Based on EEF2 and some morphological data, we propose an alternative eukaryotic supergroup that includes cryptophytes, katablepharids, haptophytes, rhodophytes, and Viridiplantae. We suggest the name Plastidophila (“friendly to plastid”) for the potential clade, because most subclades, except for katablepharid species and one cryptophyte genus (Goniomonas), are dominated by plastid-bearing members. Although genomic evidence for Plastidophila is yet limited, some morphological features shared among katablepharids, cryptophytes and Viridiplantae, especially “early-diverging” prasinophyte green algae, are consistent with this new concept [62], [90][92]. For instance, ejectisomes (i.e., ejectile organelles) of katablepharids are similar to those of the prasinophyte green alga Pyramimonas. Although ejectisomes of Pyramimonas form as a spirally coiled ribbon and those of katablepharids take the shape of an elongated tube with a single straight slit, both types discharge into a linear structure [90]. Further, two central flagellar microtubules that do not penetrate into the flagellar insertion area occur in both prasinophytes and katablepharids-cryptophytes [91]. In addition, both the katablepharid Kathablepharis ovalis and the prasinophyte Pyramimonas possess electron-dense material below the flagellar terminal plate [91]. The striated root that occurs in katablepharids has been suggested to be homologous to the system I fibrous roots found in Viridiplantae [91]. Finally, cell surfaces consisting of a basal fibrous layer and an upper scaly layer is common to katablepharids [90] and scaly green algae such as the “basal” streptophyte green alga Mesostigma [93] and the prasinophyte Tetraselmis [94]. Based on comparative morphology, Lee and Kugrens [90] and Lee et al. [91] suggested that katablepharids represent evolutionary intermediates between cryptophytes and Viridiplantae. A close relationship between katablepharids and cryptophytes is supported by SSU and LSU rRNA phylogenies [8], [28]. Recent analyses based on concatenated protein data sets also suggest a sister relationship between the haptophytes and cryptophytes (katablepharids were unexamined), although the phylogenetic position of this clade relative to other eukaryotes remained unresolved [55], [56]. Consistent with these results, our analyses also suggested that cryptophytes, katablepharids, and haptophytes are closely related to each other, although a specific relationship between cryptophytes and katablepharids was not recovered. If the cryptophyte-katablepharids-haptophyte clade and the Plastidophila supergroup suggested by EEF2 phylogeny are indeed correct, it follows that morphological traits common to katablepharids and “early-diverging” green algae might represent features that were shared by the common ancestor of Plastidophila. Hence, katablepharids (plus the cryptophyte Goniomonas) may be useful models of the heterotrophic flagellate that was ancestral to the photosynthetic lineage that led to land plants and other algae within the Plastidophila. Genomic analysis of katablepharids and the cryptophyte Goniomonas may illuminate nucleocytoplasmic traits of the plant lineage that existed prior to the massive invasion of genes from a cyanobacterial precursor to the plastid [86].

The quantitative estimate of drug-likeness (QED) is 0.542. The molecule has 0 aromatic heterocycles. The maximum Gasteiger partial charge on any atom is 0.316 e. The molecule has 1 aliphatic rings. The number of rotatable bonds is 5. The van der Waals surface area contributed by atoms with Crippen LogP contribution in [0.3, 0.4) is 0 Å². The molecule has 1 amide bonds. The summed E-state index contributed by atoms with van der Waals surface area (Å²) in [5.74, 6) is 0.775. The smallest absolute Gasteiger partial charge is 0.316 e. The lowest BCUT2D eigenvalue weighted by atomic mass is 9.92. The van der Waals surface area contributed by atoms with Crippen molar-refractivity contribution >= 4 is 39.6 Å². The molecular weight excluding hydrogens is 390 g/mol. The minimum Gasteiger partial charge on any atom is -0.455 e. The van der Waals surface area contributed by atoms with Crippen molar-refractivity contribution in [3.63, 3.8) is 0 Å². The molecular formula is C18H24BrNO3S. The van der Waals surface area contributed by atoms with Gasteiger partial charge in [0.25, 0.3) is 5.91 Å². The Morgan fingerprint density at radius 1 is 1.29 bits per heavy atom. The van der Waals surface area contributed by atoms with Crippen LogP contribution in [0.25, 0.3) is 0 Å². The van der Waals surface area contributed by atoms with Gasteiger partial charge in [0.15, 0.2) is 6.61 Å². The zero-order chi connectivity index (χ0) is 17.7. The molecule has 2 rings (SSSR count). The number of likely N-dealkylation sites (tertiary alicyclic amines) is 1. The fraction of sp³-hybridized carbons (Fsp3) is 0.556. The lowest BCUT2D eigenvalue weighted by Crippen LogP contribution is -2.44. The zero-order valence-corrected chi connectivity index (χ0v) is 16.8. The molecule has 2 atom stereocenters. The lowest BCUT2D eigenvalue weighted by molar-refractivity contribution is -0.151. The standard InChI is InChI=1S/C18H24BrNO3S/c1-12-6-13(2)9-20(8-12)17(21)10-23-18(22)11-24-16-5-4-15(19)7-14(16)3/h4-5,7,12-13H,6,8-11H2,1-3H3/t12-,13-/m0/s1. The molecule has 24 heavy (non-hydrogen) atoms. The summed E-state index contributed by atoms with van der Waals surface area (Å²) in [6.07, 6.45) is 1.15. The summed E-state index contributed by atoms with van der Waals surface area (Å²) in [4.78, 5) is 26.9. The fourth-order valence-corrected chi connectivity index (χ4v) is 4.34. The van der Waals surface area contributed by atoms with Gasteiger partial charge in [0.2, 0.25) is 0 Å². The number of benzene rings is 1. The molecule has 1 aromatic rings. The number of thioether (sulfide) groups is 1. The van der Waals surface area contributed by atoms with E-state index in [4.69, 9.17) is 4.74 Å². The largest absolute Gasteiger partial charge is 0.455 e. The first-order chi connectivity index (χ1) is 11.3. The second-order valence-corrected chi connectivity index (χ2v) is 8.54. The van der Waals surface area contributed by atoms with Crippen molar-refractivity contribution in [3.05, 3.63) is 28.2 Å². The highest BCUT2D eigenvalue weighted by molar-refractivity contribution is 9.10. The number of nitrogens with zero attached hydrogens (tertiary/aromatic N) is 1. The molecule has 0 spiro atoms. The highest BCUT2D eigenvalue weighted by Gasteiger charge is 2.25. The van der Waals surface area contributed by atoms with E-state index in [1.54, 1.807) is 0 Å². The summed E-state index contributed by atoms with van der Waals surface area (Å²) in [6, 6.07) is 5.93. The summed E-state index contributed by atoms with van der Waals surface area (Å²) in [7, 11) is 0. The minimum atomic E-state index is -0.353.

Conclusion